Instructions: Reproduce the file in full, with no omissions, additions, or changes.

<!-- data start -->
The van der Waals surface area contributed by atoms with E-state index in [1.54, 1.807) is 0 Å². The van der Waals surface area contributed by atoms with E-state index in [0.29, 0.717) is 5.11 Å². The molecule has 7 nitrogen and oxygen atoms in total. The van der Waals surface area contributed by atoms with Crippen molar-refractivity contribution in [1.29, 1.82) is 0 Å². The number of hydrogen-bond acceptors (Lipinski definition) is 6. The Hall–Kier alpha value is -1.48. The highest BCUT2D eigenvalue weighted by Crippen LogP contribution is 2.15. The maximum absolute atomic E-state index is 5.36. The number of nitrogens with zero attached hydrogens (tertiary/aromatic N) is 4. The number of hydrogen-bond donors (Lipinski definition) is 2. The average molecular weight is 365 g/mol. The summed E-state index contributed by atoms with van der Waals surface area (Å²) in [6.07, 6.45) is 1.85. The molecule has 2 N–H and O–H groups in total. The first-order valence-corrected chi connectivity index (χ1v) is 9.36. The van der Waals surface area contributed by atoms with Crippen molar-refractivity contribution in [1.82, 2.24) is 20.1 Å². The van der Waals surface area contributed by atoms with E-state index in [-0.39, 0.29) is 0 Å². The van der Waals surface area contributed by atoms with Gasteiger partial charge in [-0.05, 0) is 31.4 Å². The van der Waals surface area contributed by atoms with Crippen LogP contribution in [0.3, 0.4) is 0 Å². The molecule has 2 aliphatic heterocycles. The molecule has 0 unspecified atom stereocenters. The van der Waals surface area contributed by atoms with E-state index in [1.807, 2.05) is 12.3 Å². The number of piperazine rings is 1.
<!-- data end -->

The van der Waals surface area contributed by atoms with E-state index in [1.54, 1.807) is 0 Å². The van der Waals surface area contributed by atoms with E-state index in [0.29, 0.717) is 5.11 Å². The molecule has 7 nitrogen and oxygen atoms in total. The van der Waals surface area contributed by atoms with Crippen molar-refractivity contribution in [1.29, 1.82) is 0 Å². The number of hydrogen-bond acceptors (Lipinski definition) is 6. The Hall–Kier alpha value is -1.48. The highest BCUT2D eigenvalue weighted by Crippen LogP contribution is 2.15. The maximum absolute atomic E-state index is 5.36. The number of nitrogens with zero attached hydrogens (tertiary/aromatic N) is 4. The number of hydrogen-bond donors (Lipinski definition) is 2. The average molecular weight is 365 g/mol. The summed E-state index contributed by atoms with van der Waals surface area (Å²) in [6.07, 6.45) is 1.85. The molecule has 2 N–H and O–H groups in total. The first-order valence-corrected chi connectivity index (χ1v) is 9.36. The van der Waals surface area contributed by atoms with Crippen molar-refractivity contribution in [1.82, 2.24) is 20.1 Å². The van der Waals surface area contributed by atoms with E-state index in [-0.39, 0.29) is 0 Å². The van der Waals surface area contributed by atoms with Gasteiger partial charge in [-0.05, 0) is 31.4 Å². The van der Waals surface area contributed by atoms with Crippen LogP contribution in [0.3, 0.4) is 0 Å². The molecule has 2 aliphatic heterocycles. The molecule has 0 unspecified atom stereocenters. The van der Waals surface area contributed by atoms with E-state index in [1.807, 2.05) is 12.3 Å². The number of piperazine rings is 1.